If you could hear the stuff that swirls around black holes, superdense white dwarfs and young stars, what would it sound like? Probably like the empty spaces on the radio dial, researchers say.
Simone Scaringi, a postdoctoral researcher at the Max Planck Institute in Germany, studies "accretion disks" around massive objects. An accretion disk is acollection of matter that gathers in a disc shape around a rotating object. Scaringi and his team looked at flickering in the light emissions of galactic nuclei, black holes, young stellar objects and white dwarfs, which are the collapsed remnants of massive stars. You can hear what accretion disks around black holes sound like here.
Using observations from NASA's Kepler space telescope, ground-based instruments and the European Space Agency's XMM-Newton satellite, the scientists found it's possible to turn the flickering into sound. [Images: Black Holes of the Universe]
"It's something I always wanted to try and do," Scaringi told Space.com. "This project gave me a good excuse to give it a try. For me, it's the obvious way to explain this research. … I can show it's a different type of noise."
The flickering comes from the energy released by material in accretion disks that falls in toward the central object. Scaringi treated the flashes' frequency as that of a sound wave; for example, a frequency of 10 flashes a second was converted to a wave consisting of 10 cycles per second, or 10 Hertz. There was one "cheat": Scaringi had to scale the frequencies to the range of human hearing, as most of them would be far too low for humans to hear.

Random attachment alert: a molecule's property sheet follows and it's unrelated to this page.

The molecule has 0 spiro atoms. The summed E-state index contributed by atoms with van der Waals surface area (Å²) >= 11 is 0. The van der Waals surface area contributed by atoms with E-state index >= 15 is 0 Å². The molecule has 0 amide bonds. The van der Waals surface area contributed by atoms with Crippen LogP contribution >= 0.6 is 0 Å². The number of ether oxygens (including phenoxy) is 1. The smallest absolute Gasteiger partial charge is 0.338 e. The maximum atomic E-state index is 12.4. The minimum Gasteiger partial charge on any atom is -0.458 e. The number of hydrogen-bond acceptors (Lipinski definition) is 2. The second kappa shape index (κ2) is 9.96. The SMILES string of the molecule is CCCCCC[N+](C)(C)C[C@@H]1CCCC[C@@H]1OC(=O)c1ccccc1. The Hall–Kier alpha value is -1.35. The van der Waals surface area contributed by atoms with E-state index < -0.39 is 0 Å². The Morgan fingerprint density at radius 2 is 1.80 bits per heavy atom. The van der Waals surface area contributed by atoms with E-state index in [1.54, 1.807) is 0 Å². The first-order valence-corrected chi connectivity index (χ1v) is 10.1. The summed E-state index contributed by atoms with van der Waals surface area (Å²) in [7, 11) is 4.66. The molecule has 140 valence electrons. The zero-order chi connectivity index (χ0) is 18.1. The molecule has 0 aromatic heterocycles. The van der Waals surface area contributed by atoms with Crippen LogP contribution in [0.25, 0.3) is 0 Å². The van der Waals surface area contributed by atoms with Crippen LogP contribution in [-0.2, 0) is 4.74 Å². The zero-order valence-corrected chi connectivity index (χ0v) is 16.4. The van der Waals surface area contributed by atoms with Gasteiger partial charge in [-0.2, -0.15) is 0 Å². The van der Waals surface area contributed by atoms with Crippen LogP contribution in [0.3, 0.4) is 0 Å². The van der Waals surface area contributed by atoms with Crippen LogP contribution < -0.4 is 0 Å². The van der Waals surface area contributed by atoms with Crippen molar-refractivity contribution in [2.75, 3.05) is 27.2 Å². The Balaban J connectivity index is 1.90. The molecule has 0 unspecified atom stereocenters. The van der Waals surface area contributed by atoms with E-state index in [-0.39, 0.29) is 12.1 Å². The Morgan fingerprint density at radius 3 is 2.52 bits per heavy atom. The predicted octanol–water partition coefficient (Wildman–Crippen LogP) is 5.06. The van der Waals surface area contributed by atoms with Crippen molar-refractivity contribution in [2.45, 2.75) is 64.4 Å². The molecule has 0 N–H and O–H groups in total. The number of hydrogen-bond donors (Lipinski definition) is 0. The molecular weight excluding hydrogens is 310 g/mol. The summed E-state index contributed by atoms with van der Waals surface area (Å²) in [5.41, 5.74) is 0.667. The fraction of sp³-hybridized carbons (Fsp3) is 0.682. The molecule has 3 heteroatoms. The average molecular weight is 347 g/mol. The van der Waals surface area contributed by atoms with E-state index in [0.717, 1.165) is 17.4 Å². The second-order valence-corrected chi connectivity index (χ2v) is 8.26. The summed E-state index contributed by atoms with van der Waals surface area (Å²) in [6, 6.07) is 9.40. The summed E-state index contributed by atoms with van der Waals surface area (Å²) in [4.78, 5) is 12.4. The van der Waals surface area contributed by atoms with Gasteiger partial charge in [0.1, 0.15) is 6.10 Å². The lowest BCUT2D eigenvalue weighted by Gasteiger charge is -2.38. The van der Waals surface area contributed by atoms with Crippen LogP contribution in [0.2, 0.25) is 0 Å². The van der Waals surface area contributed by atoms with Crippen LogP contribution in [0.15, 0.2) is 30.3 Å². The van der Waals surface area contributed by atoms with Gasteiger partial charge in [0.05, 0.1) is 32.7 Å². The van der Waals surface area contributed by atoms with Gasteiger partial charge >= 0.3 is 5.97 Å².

The result is a white-noise-like sound, which helps illustrate the team's main finding: The physics of accretion disks scale up and down and remain mostly the same, no matter how massive the object at the center of the disk is.
To many people, this finding might be intuitive; after all, stirring creamer into a cup of coffee produces a shape not unlike that of a spiral galaxy. And scientists and philosophers have remarked on the similarity between the shapes of spiral galaxies and accretion discs around stars.
Intuitions, however, are often wrong. Many scientists were unsure whether the same physical laws applied at widely differing scales. One issue, Scaringi said, is relativity. Black holes, for example, have the mass of multiple suns — millions or billions of suns in the case of the supermassive black holes at the centers of galaxies. The difference in gravitational forces between the area near the black hole's "point of no return," called the event horizon, and the regions farther away is large, whereas for young stars it is comparatively small.
Scaringi's team has shown that the behavior of accretion disks will scale up; one can apply the same basic laws to a large black hole, or a galaxy, or a young solar system. But the mechanism is still unknown.
"As far as the detailed modeling is concerned, we're still not there," Scaringi said. "We seem to observe that it turns out that they all seem to scale, but the detailed physics as to why the scaling relation holds is not clear yet."
The study appears in the Oct. 9 issue of the journal Science Advances.